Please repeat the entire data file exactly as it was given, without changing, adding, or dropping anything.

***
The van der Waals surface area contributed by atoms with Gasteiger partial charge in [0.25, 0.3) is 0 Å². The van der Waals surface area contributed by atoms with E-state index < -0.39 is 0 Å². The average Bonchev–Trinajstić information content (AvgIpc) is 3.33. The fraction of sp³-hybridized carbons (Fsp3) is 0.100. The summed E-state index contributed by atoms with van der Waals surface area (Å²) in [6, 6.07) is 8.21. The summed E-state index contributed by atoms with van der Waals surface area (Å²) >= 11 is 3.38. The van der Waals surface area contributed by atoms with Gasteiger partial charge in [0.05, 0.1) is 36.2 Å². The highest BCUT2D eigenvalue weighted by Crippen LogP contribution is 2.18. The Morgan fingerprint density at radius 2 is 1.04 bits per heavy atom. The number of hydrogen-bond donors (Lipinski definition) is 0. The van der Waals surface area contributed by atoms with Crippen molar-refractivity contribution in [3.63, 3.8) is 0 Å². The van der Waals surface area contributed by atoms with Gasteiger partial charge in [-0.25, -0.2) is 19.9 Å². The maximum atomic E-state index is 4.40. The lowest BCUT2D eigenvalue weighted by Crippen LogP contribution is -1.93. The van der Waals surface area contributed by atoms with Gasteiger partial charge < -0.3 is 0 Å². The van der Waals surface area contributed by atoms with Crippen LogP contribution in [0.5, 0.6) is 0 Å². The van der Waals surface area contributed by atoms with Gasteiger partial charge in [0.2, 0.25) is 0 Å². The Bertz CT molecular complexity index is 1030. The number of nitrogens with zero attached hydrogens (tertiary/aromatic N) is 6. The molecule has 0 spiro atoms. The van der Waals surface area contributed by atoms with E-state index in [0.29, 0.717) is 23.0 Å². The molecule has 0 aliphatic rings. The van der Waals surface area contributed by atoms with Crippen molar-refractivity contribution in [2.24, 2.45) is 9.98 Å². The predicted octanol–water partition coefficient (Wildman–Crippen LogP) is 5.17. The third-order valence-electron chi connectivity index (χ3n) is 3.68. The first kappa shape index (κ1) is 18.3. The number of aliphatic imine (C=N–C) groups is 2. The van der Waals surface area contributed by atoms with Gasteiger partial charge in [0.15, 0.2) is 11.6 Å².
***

The van der Waals surface area contributed by atoms with Gasteiger partial charge in [0.25, 0.3) is 0 Å². The van der Waals surface area contributed by atoms with E-state index < -0.39 is 0 Å². The average Bonchev–Trinajstić information content (AvgIpc) is 3.33. The fraction of sp³-hybridized carbons (Fsp3) is 0.100. The summed E-state index contributed by atoms with van der Waals surface area (Å²) in [6, 6.07) is 8.21. The summed E-state index contributed by atoms with van der Waals surface area (Å²) >= 11 is 3.38. The van der Waals surface area contributed by atoms with Gasteiger partial charge in [0.05, 0.1) is 36.2 Å². The highest BCUT2D eigenvalue weighted by Crippen LogP contribution is 2.18. The Morgan fingerprint density at radius 2 is 1.04 bits per heavy atom. The number of hydrogen-bond donors (Lipinski definition) is 0. The van der Waals surface area contributed by atoms with Crippen molar-refractivity contribution in [3.63, 3.8) is 0 Å². The van der Waals surface area contributed by atoms with Gasteiger partial charge in [-0.25, -0.2) is 19.9 Å². The maximum atomic E-state index is 4.40. The lowest BCUT2D eigenvalue weighted by Crippen LogP contribution is -1.93. The van der Waals surface area contributed by atoms with Gasteiger partial charge < -0.3 is 0 Å². The van der Waals surface area contributed by atoms with Crippen LogP contribution in [0.5, 0.6) is 0 Å². The van der Waals surface area contributed by atoms with Gasteiger partial charge in [0.2, 0.25) is 0 Å². The Bertz CT molecular complexity index is 1030. The number of nitrogens with zero attached hydrogens (tertiary/aromatic N) is 6. The molecule has 0 spiro atoms. The van der Waals surface area contributed by atoms with E-state index in [0.29, 0.717) is 23.0 Å². The molecule has 0 aliphatic rings. The van der Waals surface area contributed by atoms with Crippen molar-refractivity contribution in [2.24, 2.45) is 9.98 Å². The predicted octanol–water partition coefficient (Wildman–Crippen LogP) is 5.17. The third-order valence-electron chi connectivity index (χ3n) is 3.68. The first kappa shape index (κ1) is 18.3. The number of aliphatic imine (C=N–C) groups is 2. The van der Waals surface area contributed by atoms with Gasteiger partial charge in [0.15, 0.2) is 11.6 Å².